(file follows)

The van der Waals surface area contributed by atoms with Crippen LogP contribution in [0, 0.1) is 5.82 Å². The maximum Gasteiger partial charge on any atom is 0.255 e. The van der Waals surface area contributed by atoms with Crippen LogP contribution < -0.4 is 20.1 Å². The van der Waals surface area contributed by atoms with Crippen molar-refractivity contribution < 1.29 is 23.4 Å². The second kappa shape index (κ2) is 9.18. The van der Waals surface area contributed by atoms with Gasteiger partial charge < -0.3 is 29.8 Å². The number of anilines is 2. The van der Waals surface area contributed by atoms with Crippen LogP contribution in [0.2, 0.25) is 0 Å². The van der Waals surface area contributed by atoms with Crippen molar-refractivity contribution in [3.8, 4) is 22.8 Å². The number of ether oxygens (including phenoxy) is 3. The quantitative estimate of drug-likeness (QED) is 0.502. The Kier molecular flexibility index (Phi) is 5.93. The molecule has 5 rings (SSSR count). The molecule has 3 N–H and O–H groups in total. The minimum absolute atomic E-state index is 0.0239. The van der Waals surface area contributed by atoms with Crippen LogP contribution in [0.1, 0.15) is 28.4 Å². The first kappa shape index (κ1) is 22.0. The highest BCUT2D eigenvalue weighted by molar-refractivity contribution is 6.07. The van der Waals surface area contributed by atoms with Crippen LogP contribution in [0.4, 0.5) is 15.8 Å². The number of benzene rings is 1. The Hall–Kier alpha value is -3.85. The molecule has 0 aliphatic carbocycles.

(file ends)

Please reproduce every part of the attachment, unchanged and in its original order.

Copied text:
The van der Waals surface area contributed by atoms with Crippen LogP contribution in [0, 0.1) is 5.82 Å². The maximum Gasteiger partial charge on any atom is 0.255 e. The van der Waals surface area contributed by atoms with Crippen LogP contribution < -0.4 is 20.1 Å². The van der Waals surface area contributed by atoms with Crippen molar-refractivity contribution < 1.29 is 23.4 Å². The second kappa shape index (κ2) is 9.18. The van der Waals surface area contributed by atoms with Gasteiger partial charge < -0.3 is 29.8 Å². The number of anilines is 2. The van der Waals surface area contributed by atoms with Crippen LogP contribution in [0.2, 0.25) is 0 Å². The van der Waals surface area contributed by atoms with Crippen molar-refractivity contribution in [3.8, 4) is 22.8 Å². The number of ether oxygens (including phenoxy) is 3. The quantitative estimate of drug-likeness (QED) is 0.502. The Kier molecular flexibility index (Phi) is 5.93. The molecule has 5 rings (SSSR count). The molecule has 3 N–H and O–H groups in total. The minimum absolute atomic E-state index is 0.0239. The van der Waals surface area contributed by atoms with Crippen LogP contribution in [0.1, 0.15) is 28.4 Å². The first kappa shape index (κ1) is 22.0. The highest BCUT2D eigenvalue weighted by molar-refractivity contribution is 6.07. The van der Waals surface area contributed by atoms with Crippen LogP contribution in [0.4, 0.5) is 15.8 Å². The number of benzene rings is 1. The Hall–Kier alpha value is -3.85. The molecule has 0 aliphatic carbocycles.